Blog Experiment: Publicly Accounting For Every Cent Of A Trip
Sherman Oaks, California
For years, I’ve been advocating inexpensive vacations to the Third World.
I’ve decided to finally take my own advice.
You don’t need to spend a lot on travel, I’ve blogged. Three principles will shave hundreds to thousands of dollars off the tab: Travel to offbeat locations, at times when the hordes are elsewhere, and avoid making reservations in Western brand hotels.
All of which are easier said than done. If you can only snag one week of vacation, you’re not flying all the way to southern Africa. If your significant other is set on visiting Paris in the summer, you’ll pay through the nose. It’s understandable that, after an 18-hour haul to Asia, you want to spend the first two nights in a comfortable Hyatt bed, which becomes three nights, which becomes . . . .
I’ve done it, too. I’ve stayed at a Sheraton when I should have been booked into a hostel, and I’ve eaten a $5 cheeseburger at a tourist tavern when 50¢ of empanadas from a street vendor would have hit the spot.
Lately, I’ve become stir crazy from staying in Los Angeles too long, so I knew it was time to travel again. Ishmael said it best at the beginning of Moby-Dick:
It is a way I have of driving off the spleen, and regulating the circulation. Whenever I find myself growing grim about the mouth; whenever it is a damp, drizzly November in my soul; whenever I find myself involuntarily pausing before coffin warehouses, and bringing up the rear of every funeral I meet; and especially whenever my hypos get such an upper hand of me, that it requires a strong moral principle to prevent me from deliberately stepping into the street, and methodically knocking people’s hats off -- then, I account it high time to get to sea as soon as I can.
But, this time, I will scrupulously follow my own rules. Cheap ticket. Cheap destination. Cheap lodgings.
Everything’s relative, of course. Cheap to me is selecting a $20 to $40 room with a private bath in a locally owned pension, rather than a $130 room at the Radisson. I’m too old and cranky to pay $5 a night to sleep on a bunk in a dorm with eleven copulating college kids.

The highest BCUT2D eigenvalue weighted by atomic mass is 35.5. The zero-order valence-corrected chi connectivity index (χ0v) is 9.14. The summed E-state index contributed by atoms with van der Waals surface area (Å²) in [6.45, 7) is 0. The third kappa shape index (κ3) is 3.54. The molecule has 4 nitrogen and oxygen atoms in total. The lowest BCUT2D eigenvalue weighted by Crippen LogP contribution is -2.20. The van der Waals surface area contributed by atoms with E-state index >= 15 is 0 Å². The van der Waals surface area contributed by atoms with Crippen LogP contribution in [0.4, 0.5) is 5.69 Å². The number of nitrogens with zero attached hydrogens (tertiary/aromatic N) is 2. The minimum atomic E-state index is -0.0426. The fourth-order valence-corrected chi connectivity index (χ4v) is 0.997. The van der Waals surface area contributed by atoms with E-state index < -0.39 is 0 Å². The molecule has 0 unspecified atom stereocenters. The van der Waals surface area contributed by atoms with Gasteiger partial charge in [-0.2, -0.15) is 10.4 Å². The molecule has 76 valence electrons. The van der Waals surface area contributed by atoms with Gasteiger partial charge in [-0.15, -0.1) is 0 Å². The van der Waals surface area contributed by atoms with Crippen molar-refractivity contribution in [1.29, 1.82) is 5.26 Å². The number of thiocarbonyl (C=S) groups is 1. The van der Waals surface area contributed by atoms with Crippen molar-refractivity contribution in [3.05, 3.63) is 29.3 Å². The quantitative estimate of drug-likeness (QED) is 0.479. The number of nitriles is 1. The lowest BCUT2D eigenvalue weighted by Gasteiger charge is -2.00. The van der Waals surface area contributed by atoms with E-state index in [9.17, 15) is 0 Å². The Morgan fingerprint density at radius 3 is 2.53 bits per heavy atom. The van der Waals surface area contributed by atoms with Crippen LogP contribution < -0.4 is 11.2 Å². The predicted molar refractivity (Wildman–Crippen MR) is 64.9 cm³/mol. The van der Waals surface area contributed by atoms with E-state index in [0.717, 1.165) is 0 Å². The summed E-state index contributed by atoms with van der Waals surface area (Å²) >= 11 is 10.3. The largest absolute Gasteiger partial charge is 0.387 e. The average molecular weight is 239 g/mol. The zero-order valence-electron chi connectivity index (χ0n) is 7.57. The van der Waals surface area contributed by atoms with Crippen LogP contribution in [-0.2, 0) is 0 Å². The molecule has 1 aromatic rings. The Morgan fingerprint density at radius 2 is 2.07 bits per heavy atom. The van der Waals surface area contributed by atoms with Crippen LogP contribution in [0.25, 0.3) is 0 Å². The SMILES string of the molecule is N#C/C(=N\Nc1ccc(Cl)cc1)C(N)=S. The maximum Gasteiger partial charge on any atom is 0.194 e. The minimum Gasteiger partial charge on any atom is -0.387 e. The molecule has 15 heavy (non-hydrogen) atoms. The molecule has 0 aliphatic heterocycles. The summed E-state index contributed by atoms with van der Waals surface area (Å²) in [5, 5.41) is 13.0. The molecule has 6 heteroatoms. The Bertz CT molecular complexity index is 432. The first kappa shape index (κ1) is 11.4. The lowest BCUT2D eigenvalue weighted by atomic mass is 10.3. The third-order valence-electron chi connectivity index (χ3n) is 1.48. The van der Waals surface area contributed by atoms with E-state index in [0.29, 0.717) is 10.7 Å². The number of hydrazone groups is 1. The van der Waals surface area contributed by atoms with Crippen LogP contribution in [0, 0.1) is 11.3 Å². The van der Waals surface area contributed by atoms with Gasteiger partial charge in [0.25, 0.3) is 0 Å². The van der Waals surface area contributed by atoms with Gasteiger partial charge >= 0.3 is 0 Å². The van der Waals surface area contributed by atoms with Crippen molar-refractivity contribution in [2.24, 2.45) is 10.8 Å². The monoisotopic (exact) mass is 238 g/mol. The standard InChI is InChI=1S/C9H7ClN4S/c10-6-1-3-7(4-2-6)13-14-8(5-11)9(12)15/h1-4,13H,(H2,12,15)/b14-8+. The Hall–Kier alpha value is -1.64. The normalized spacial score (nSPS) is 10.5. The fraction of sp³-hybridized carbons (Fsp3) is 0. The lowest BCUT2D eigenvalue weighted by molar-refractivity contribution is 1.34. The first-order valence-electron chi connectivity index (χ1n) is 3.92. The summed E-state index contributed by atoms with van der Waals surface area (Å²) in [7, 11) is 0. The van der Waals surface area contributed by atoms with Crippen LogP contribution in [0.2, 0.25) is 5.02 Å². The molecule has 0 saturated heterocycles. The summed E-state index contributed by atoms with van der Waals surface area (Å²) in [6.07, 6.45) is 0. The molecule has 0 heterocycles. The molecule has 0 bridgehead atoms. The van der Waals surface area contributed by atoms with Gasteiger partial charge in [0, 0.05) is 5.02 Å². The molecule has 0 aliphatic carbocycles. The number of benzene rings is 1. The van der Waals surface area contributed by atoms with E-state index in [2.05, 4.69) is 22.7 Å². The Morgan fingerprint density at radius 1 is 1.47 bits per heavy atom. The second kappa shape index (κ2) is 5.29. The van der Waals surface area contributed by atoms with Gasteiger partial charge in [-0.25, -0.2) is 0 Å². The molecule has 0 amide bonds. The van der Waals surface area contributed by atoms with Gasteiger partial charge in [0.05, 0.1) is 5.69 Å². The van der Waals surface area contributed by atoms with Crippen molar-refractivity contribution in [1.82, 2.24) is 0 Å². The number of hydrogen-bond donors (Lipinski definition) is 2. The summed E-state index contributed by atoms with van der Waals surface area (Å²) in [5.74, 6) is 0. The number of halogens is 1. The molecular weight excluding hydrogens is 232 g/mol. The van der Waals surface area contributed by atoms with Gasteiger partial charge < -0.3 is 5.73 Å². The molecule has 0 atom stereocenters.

So, looking at my schedule and realizing that I have to be back in Los Angeles by September 9th for work obligations, I decided to find the cheapest international flight I could to a relatively low-cost destination.
And I’m going to blog every cent I spend.
The discipline of publicly recording all expenditures will, hopefully, keep me focused on inexpensive alternatives. On the tourist trail, the overpriced choices are the easy choices. The Marriotts and Hard Rocks and Continentals of the world have the budgets to make sure you know they’re there. Rooting out the quirky and inexpensive and – yes, I’ll say it – authentic experiences takes some work. And I do my best work when I’ve made a promise to others that I don’t want to break.
Over the next two weeks, I will write about my trip and post every expenditure, putting my money where my blog is. Ideally, this exercise will hone my traveling skills, decrease my spending and open my mind to new experiences. Traveling on the cheap may become an exercise in the purest, most virtuous principle.
Besides, I’m short on cash from renovating my house and don’t have a choice.
TO BE CONTINUED
Pictured: The Hard Rock Hotel Bali in Indonesia, where I will not be staying on this trip, not even close.